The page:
The actual purpose for state sanctioned marriage may also be dependent on your point of view. If you are a legislator, I am sure your reasoning would be different than if you were a Social Worker. That is the great thing about debates like this. Everything that comes out is coming from a unique point of view that very few others share (since we are from different cultural, societal, economic, political, and religious backgrounds). That is why I love this current events topic. Because I can read and see other opinions than the ones from similar minded people that I generally hang around.
  9. Spiderman CPA Man in Tights, Dopey Administrative Assistant

    Mooseman's question is kinda why I asked earlier about marriage when religious institutions WERE the government and there wasn't any separation.

    Religiously, I believe marriage serves a "notice" that the people involved are committed to each other and put the other first in front of any other.

    Non-religiously, at least today, the people involved are considered a "unit" in terms of property and benefits, so to satisfy any debts, a collector can go after either member; to collect health benefits, one member can use the other's insurance; when one dies, the other gets the property/estate without the government or other family members getting involved.

    But the above laws probably came from when religion was the government and were all tied together, the concept of two people becoming a "unit". And of course religion frowned upon same-sex, so that was never considered back then when the rules/laws were made.
  10. Oversoul The Tentacled One

    And when was this?
  11. Spiderman CPA Man in Tights, Dopey Administrative Assistant

  12. Oversoul The Tentacled One

    Religious institutions were the government as recently as post #27?
  13. Spiderman CPA Man in Tights, Dopey Administrative Assistant

    No, that was when I asked *when* religious institutions were the government.
  14. Oversoul The Tentacled One

    The answer to that question varies greatly with region.

    In our country, the only example I can think of was before we were a country, in colonial times. The Puritans were highly theocratic. But I don't know that they revolutionized marriage. They've certainly had an influence on our society and that continues even today, but I'm unaware of any legal aspects of marriage that started with the Puritans. That's not to say that there aren't any. Is there an historian in the house?
  15. Mooseman Isengar Tussle

    Spidey, I think he meant when was the church also the government....
    Roman Empire, Henry VIII, Louis XIV, I'm sure there are some current countries that fit this mold.......
  16. Oversoul The Tentacled One

    The Roman Empire? Louis XIV? How was the church the government in either of those cases? Their senate wasn't the clergy and when Rome bordered on dictatorship (or went past bordering on), the caesar still wasn't the religious leader.

    Henry VIII is an interesting case though, but there aren't too many kings running around these days declaring themselves the leaders of their own churches and annulling their own marriages, so I'm not sure how much direct influence that's had...
  17. Spiderman CPA Man in Tights, Dopey Administrative Assistant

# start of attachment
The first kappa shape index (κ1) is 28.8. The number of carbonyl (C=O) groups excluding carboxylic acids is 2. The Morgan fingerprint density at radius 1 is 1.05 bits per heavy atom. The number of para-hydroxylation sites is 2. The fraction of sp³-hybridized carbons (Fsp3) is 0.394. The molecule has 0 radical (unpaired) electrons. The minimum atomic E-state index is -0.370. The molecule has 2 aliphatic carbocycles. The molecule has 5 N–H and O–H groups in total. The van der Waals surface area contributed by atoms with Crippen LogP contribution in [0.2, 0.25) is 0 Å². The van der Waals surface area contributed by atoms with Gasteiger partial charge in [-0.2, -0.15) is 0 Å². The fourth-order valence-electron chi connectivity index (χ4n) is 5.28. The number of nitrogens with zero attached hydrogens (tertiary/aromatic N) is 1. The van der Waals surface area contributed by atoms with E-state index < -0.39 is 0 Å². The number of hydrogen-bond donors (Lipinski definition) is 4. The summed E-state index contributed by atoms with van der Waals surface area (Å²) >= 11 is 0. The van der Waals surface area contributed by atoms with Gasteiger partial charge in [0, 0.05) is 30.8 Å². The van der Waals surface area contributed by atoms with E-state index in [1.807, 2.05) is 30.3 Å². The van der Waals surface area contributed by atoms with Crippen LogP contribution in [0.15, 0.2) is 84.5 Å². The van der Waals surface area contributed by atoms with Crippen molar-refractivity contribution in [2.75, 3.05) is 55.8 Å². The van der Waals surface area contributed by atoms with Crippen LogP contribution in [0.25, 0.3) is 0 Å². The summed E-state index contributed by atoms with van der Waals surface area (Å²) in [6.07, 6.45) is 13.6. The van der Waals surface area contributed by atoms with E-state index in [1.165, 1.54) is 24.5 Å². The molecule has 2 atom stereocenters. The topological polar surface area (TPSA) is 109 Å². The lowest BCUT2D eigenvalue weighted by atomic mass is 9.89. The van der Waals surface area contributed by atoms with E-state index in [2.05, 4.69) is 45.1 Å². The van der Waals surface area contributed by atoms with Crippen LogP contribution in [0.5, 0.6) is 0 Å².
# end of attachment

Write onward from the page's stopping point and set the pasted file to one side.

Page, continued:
What I meant was who was the real power and making laws - there could have been a "church" and a "king", but if the church controlled the king, it effectively was the government. And if it was during the times when certain "rights" or benefits became tied to marriages, then that's why it's pertinent to this discussion.
  18. DarthFerret Evil Sith Weasel

    Such as the times of the "Inquisitions", right Spidey?
  19. Spiderman CPA Man in Tights, Dopey Administrative Assistant

    Could be, if that was also the time when benefits became tied to marriages.
  20. EricBess Active Member

    I don't know enough about the Hindu religion. Do they believe in reincarnation and that sometimes you are male and sometimes you are female. If so, then perhaps their view would be different then mine, certainly, but the fact that there are separate genders, I have the believe that they, as a religion, at least feel that there is a reason for the difference and different things to learn through each.

    Great question, and perhaps the reason we have such debates in the first place is because this is even a question. It has already been discussed that marriage is a public awknowledgement of two people coming together to form one unit. It is the creation of a family. But I think a more important question is what is the duration of marriage?

    Too many see marriage as just a momentary convenience that can be disolved once it is not longer convenient. Most religious ceremonies talk about "til death do you part", indicating that the cerimony is binding only for this lifetime. The catholic church only relatively recently awknowledged divorce, for example, but so many people just shake it off and leave their kids wondering what they did wrong (sorry about soap box :D).

    The scriptures talk of a "new and everlasting covenant" and the sealing power to bind in heaven that which is bound on earth. Marriage isn't just a convenience for the duration of this life, but is a commitment throughout eternity. Government can't make that happen, though, and it certainly isn't available where gender roles are ignored.

    As for church and state, government and church were never completely meshed. There was always a religious leader and an administrative leader. The differences came in how much influence one had on the other. There were certainly times where the religious leader was the true power and the King was just a puppet, but I don't know of anywhere that they didn't both exist.